Let’s take a closer look at what items you can use as collateral for a business loan. Consider assets that can be liquidated fast because banks and lenders need collateral that can be quickly converted into cash. That’s why cash is often preferred over most other forms of collateral.

Although some business loans have been secured with rather eccentric assets, including wheels of cheese, most banks rely on one of the following types of collateral for small business loans.

Images of various forms of collateral, including cars, inventory, real estate, invoices, machinery and investments.


When it comes to taking out a business loan with collateral requirements, cash is king. Although it may seem paradoxical to secure a loan with money, a cash-secured loan is common. This is because cash-secured loans allow lenders to instantly recoup their losses in case you default.

Often, a cash savings account held by the business owner at the same bank will be used to secure the loan. Personal savings and other personal financial accounts are other types of collateral that banks usually accept because their offering reduces the risk for lenders. In the case of default, there’s nothing to sell; the bank simply seizes the bank account funds. As a result, the creditor can immediately liquidate the cash in the applicant’s savings account when necessary.

While cash-secured loans present a very low-risk solution for lenders, allowing a lender to claim your savings can present a high-risk opportunity for you. If you’re forced to default because of outside circumstances, then your personal financial security can be jeopardized.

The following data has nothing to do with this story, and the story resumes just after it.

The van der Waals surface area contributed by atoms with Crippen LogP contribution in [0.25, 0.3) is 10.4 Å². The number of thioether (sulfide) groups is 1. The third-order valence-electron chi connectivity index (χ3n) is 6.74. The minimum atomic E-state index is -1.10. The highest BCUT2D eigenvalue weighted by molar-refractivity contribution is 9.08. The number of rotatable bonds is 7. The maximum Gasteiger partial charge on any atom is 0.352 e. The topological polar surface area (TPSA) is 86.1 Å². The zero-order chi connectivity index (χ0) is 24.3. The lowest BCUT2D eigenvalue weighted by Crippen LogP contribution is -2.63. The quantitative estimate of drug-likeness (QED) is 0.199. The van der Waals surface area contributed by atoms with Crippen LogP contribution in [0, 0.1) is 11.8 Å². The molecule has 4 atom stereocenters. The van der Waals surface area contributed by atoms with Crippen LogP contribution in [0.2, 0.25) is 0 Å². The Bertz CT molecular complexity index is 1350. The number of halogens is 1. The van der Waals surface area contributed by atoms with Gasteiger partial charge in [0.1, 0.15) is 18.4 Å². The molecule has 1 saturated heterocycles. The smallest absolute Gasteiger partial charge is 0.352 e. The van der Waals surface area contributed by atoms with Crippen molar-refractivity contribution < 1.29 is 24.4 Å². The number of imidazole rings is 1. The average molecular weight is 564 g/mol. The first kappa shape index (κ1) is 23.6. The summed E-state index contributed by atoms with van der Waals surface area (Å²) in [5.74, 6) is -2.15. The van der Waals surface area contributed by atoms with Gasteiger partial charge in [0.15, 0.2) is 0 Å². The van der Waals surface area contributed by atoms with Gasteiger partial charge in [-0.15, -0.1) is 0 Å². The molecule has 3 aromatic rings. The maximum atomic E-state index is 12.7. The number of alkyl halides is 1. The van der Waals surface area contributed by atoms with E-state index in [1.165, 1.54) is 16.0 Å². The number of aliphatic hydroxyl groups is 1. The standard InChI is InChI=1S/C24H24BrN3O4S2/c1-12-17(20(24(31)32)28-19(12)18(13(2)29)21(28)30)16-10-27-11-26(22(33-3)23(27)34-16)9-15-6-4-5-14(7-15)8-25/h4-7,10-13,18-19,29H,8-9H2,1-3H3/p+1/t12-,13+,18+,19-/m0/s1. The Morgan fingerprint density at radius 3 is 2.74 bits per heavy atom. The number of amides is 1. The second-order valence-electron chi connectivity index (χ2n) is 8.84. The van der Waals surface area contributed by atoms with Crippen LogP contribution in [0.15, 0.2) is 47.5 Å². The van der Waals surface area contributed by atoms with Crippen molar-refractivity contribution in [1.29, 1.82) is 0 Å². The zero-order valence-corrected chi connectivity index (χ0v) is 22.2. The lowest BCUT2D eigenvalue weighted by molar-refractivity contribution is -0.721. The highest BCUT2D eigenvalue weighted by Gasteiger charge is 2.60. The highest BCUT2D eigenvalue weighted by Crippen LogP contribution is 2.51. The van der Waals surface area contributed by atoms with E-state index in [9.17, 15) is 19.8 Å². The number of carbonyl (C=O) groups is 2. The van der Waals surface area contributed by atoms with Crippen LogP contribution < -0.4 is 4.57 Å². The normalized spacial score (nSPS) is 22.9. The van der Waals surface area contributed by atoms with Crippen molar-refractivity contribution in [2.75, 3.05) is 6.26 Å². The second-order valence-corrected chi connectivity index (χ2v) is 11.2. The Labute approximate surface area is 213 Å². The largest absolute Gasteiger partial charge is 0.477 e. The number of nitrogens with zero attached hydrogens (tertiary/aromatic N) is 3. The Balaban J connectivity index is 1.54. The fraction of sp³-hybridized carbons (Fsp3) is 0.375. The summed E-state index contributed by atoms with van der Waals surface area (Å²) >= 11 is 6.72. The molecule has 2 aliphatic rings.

Although property and physical real estate can be more difficult to convert to cash, they are forms of business collateral widely accepted by creditors and lenders. Buildings, inventory and homes can be used as business collateral after being appraised by an independent party, as can vehicles and equipment, including cars, watercraft and motorcycles. 

Be sure to consider the risk involved whenever you back your business loans with property. While real estate is one of the most common forms of collateral for business loans, if you default on your loan, you may lose your home. The same holds true for any other property pledged as collateral.

Pie chart reflecting real estate, often used as business collateral, accounting for two-thirds of business owners' assets.


One of the unsung forms of collateral business owners can use is their company’s inventory.